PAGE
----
Banksy, Dada and the Banalization of Art

It’s Friday night at the Sotheby’s hall in London. Just another day in the busy marketplace. The auction house is dispatching artwork after artwork. Frenetic bids are made, deals are agreed, and businesses prosper. In a few seconds, million-dollar trades are being conducted. As a result, new owners will amass new artworks, expecting to turn them into profitable investments. Meanwhile, purchasers are looking at their phones and some brokers are speaking by telephone. Well-off market participants paint an exuberant picture of luxury and high culture.

Suddenly, tedium is replaced by surprise. Immediately after Banksy’s Girl with Balloon image is sold for more than £1m, the painting drops through the frame and it is automatically shredded. The unbelieving audience is perplexed. As it was later revealed, some years ago the anonymous artist introduced a shredder into the frame in order to destroy the picture when it was eventually sold. Banksy’s dig has shocked the world of art and, to some, it recalls Marcel Duchamp in the early XXth century, the Dadaist artist who first placed a urinal in a museum exhibition. Again, street art takes revenge on the official art of the establishment.

Along with the main vindication of street and urban art, Banksy’s provocation is aimed at confronting the traditional, discriminatory vision of art. Thus it advocates that art is not to be in museums but rather in the streets, where the true meaning of democratization of art is realized. Art is not to be traded with, nor it is to be reduced into business terms. That’s why, after revealing how he managed to put a shredder in the picture, Banksy published, in his Instagram account, a quote of Picasso: “The urge to destroy is also a creative urge”. These words prove that the auto-destruction of the Girl with Balloon was the final highlight of that artwork, defying that, unlike money or material objects, art has no worries about destruction. Shredding a million-dollar picture in the middle of its auction is the greatest criticism imaginable against mainstream art.

Some art critics pointed out the polemical and irreverent tenor of Banksy’s performance. However, it also signals a dismal outcome. As the British art critic Jonathan Jones phrased in The Guardian, “the only real rebellion left is for works of art to destroy themselves the moment they are sold”. Otherwise stated, auto-destruction of a work of art may at first appear subversive, but, unfortunately, this turns out to be the only possible way of rebellion. Therefore, art is condemned not to have other means of rebellion but self-annihilation.

Indeed, the following events have shown that Banksy’s heroic display seems to be rather a Pyrrhic victory. Some days after the fatal destruction, the picture’s value is presumed to have doubled (according to My Art Broker company). Market forces, thus, have twisted the artist attempt to beat them. Back in the 1960’s, the Marxist philosopher H. Marcuse already noticed this phenomenon and coined the expression “artistic alienation” to signify the capacity of capitalism to subvert any kind of radical purpose in art. Subversive art is steadily assimilated into the logic of capital. Whereas the genuine function of art used to be the liberation of human being, this pretension is eroded in the consumer society and art is downgraded to a mere commodity. Thus, the broad scope of capitalism repression becomes patent. In allusion to the title of Marcuse’s masterpiece, One-Dimensional Man, the culture cannot elude the risk of being reduced to one single dimension.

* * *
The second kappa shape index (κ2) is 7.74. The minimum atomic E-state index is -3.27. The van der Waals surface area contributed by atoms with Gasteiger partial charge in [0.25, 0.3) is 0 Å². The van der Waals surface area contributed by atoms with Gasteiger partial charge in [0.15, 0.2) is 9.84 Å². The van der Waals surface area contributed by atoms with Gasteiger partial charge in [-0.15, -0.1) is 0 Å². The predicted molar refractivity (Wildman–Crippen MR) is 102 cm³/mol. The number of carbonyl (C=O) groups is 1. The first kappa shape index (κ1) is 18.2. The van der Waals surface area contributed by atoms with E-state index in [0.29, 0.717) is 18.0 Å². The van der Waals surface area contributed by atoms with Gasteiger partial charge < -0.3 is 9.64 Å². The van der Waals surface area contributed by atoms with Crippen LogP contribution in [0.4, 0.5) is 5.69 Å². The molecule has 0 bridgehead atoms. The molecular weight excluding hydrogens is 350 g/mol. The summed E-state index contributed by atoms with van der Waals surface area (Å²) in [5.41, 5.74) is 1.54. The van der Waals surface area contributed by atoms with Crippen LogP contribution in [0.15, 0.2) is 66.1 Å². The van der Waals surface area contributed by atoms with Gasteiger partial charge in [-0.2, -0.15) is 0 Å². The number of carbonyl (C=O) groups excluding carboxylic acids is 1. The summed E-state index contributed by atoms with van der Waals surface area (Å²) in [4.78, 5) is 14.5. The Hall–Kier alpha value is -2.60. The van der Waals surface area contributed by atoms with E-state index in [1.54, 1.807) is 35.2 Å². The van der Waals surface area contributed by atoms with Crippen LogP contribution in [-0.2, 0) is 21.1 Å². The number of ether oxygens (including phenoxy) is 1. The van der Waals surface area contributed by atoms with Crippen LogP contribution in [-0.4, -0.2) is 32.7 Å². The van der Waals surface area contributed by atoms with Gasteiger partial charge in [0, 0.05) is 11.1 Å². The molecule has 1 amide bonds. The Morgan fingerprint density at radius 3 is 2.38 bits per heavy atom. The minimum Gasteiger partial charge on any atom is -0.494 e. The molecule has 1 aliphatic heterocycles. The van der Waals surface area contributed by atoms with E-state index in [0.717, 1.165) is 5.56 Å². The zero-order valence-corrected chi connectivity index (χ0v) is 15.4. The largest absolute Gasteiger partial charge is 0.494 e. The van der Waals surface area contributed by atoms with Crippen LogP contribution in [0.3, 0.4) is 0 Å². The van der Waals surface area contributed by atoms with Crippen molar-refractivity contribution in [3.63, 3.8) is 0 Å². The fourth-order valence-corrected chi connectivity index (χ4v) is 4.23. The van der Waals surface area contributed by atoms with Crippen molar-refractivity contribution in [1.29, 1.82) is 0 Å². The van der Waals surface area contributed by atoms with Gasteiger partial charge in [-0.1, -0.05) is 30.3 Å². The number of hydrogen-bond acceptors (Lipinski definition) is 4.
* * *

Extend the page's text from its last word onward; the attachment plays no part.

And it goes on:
All this process of repression implies the absorption and invalidation of any kind of rebellion, to the extent that the reality is shaped in a totalitarian manner. In the past, the so-called “high culture” (the elitist art displayed in museums and in theatres) at least represented a break in day to day normality, a transcendence to another dimension. But the modern mainstream art no longer implies this opposition, since democratised art (say urban or street art) is defined by the transformation of all productions and experiences into commodities, the new unique dimension of reality. In the battle for persistence, consumerism defeats art.

In the light of this repressive force of capitalism, Banksy’s insolence has fallen into the trap of the market. Let only be mentioned the fact that the owner of a £40.000 copy of the Girl with Balloon shredded it similarly, meaning to double its value, but it ended up dropping until £1.

It is straightforward that only a truly “assimilated” artist can provoke such an increase in the value of an artwork. Not for nothing Banksy is one of the most valued artists of the scene, possessing an estimated net worth of 20m$, according to Forbes. Don’t forget that being an anonymous artist does not exclude having a legal personality, from which profiting in contracts and sells. Moreover, the artist took off his mask when he published in Instagram a video of the moment of the destruction, that is, he wanted to make a show of his trick and so it was. Currently, the raising debate is not whether urban street art is to be considered art or vandalism -or even terrorism-, but whether art is inevitably condemned to banality. While the one-dimensional art is devouring genuine art, the girl with balloon is but wondering: is the balloon coming back?